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The Magic Mountain
Thomas Mann, John E. Woods
The Hooligan's Return: A Memoir
Norman Manea, Angela Jianu
The Palace of Dreams - Ismail Kadaré, Barbara Bray I wonder why so few people have read this novel, because it's quite amazing. I can't say that it's completely original, because it reminded me of Kafka (The Castle) and Saramago (All the Names), but imagining an institution where people's dreams are analyzed... That is a brilliant idea, masterfully developed by Ismail Kadaré.

Mark-Alem comes from a powerful Albanian family, the Quiprili (Köprülü), and his relatives decide that he should apply for a job at one of the most influential institutions of the Ottoman Empire - Tabir Saray, the Palace of Dreams. Thus he begins his ascent to the top, although fearful and confused, never fully aware of what he is supposed to do. In this huge machinery of control, the dreams from all over the empire are gathered, sorted and analysed, in order to choose one Master Dream that is presented each Friday to the Sultan. Dreams are believed to foretell important political events, thus being of utmost importance to the Empire.

We follow Mark-Alem's journey through the mysterious Palace of Dreams, with its nightmarish passages where he usually gets lost, with the thousands of dreams stacked away in its huge underground archive, with the kafkian beaurocracy and the strange happenings that make people paranoid. Without realising, Mark-Alem becomes an active part in the events that will unfold in the story, bringing misfortune to his family.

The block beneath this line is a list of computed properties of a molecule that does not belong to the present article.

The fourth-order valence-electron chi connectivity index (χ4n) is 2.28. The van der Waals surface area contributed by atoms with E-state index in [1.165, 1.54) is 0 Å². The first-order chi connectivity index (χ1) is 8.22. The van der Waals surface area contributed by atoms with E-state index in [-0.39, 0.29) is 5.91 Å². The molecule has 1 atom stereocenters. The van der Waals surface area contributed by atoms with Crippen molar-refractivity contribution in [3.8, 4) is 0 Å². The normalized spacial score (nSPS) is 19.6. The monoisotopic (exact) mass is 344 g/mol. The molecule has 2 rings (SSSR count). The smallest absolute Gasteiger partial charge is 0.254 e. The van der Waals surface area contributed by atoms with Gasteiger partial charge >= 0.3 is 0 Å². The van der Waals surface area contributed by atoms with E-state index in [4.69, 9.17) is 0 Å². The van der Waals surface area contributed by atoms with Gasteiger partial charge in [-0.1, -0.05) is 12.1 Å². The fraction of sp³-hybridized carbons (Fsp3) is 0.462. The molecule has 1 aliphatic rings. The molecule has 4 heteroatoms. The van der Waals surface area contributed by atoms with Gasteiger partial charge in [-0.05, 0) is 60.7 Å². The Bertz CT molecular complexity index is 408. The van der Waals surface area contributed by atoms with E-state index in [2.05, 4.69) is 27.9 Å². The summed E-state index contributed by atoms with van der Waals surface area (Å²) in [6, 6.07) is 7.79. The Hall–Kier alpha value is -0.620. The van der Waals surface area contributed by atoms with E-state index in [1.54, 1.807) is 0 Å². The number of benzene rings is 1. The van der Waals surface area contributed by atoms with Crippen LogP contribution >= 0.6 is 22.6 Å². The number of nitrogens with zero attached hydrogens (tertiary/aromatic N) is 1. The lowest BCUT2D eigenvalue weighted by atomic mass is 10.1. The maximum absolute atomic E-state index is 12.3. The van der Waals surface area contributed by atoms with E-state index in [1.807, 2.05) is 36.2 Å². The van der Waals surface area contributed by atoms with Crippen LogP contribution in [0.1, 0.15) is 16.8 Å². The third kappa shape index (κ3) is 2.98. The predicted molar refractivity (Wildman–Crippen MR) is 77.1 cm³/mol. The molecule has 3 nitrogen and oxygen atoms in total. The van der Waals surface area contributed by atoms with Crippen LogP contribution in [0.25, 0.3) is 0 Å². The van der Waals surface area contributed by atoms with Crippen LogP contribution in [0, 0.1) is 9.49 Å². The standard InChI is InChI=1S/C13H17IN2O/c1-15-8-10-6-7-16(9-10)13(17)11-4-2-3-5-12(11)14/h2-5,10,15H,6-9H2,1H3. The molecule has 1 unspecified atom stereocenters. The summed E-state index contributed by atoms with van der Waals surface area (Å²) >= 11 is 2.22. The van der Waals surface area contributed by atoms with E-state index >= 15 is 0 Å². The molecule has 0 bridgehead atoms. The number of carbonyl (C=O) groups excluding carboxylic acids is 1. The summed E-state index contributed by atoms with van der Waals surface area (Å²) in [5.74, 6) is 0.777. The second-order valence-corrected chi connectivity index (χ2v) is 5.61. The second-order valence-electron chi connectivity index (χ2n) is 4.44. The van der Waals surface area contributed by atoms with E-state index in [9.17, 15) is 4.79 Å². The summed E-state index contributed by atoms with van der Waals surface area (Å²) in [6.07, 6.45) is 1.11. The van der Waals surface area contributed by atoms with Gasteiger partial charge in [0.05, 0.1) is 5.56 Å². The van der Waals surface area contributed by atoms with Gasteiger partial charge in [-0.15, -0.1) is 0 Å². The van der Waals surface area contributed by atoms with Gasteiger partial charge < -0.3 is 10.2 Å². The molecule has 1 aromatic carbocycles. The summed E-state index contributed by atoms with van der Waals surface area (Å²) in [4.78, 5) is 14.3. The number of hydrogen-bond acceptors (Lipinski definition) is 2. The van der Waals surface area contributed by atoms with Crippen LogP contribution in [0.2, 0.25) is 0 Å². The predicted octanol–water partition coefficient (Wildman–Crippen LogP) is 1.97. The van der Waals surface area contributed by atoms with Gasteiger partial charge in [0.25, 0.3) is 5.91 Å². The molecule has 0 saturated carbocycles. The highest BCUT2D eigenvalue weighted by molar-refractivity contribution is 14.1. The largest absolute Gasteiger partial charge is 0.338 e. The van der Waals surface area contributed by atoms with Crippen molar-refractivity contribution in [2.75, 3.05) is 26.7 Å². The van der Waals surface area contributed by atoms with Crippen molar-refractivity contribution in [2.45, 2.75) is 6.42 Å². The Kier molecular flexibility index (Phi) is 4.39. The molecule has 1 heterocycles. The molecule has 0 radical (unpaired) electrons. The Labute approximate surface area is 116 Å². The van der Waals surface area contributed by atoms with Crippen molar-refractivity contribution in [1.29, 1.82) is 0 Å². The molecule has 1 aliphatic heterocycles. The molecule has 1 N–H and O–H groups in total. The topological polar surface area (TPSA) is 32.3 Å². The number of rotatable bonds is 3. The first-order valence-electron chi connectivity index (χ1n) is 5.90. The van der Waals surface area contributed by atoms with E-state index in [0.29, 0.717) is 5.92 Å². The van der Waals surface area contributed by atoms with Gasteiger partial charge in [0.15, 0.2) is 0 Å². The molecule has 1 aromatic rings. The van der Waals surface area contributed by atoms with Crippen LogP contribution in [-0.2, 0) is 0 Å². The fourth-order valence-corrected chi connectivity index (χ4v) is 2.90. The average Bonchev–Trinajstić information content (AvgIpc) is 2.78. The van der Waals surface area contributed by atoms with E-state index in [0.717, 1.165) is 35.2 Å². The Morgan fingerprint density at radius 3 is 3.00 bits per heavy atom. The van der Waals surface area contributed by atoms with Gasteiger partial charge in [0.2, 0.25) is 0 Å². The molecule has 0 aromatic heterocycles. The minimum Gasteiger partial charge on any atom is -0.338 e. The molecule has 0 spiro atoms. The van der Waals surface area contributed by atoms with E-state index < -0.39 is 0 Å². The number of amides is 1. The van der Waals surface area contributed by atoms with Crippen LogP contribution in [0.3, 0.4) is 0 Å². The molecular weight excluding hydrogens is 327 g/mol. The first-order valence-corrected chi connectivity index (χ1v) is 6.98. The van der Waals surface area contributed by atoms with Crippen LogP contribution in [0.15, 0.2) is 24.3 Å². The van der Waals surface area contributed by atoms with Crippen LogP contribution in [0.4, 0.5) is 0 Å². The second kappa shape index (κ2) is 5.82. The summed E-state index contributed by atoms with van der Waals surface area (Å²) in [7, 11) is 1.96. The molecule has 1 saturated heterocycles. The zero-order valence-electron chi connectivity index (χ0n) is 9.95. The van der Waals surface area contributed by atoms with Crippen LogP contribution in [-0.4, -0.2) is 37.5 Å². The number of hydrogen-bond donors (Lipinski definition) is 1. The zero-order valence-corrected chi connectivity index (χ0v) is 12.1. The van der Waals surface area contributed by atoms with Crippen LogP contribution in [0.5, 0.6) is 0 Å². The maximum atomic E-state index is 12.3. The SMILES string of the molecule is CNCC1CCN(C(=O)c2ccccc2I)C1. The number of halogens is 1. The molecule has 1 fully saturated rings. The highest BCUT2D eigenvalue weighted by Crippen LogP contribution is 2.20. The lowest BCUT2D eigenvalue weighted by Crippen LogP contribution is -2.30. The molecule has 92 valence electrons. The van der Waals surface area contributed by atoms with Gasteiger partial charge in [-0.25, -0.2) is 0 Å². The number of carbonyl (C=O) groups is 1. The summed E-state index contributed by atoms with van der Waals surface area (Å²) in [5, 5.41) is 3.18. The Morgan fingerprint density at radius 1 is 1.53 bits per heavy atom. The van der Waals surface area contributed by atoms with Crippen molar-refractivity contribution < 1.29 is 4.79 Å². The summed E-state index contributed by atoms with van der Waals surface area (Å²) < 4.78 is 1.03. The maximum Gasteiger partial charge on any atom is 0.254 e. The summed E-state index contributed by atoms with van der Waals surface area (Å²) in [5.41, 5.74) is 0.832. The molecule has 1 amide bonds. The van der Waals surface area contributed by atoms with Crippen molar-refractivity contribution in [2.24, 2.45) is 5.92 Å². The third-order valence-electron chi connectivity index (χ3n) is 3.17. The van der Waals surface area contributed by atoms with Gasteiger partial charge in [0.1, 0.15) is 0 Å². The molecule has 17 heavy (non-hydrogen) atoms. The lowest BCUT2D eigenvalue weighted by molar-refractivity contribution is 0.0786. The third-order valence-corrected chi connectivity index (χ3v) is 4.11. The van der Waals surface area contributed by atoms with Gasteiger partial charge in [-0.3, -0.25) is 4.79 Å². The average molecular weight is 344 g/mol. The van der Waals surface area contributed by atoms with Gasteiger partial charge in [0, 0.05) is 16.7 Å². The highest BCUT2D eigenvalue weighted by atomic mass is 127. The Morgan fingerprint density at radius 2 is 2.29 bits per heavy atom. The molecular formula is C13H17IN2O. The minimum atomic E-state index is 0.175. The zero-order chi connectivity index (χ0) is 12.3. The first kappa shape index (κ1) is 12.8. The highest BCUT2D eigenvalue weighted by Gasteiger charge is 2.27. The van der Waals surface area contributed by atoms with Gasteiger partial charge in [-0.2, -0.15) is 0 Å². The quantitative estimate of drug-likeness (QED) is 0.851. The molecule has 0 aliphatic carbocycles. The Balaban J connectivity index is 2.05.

Absorbed in the world of dreams, Mark-Alem comes to believe that this is the real world, powerful and vivid, while the reality outside gradually becomes gray, dull and less and less attractive. He gets more and more isolated, his relatives remaining his only connection to the earthly world. He seems oblivious to any romantic relationship and the only mention of a possible wife comes from his uncles, but we don't ever get to know the girl. The lack of a sexual dimension makes the character a bit too flat, but contributes to his total immersion in the fantastic world of dreams, a sort of hell that Ismail Kadaré wanted to create in his novel.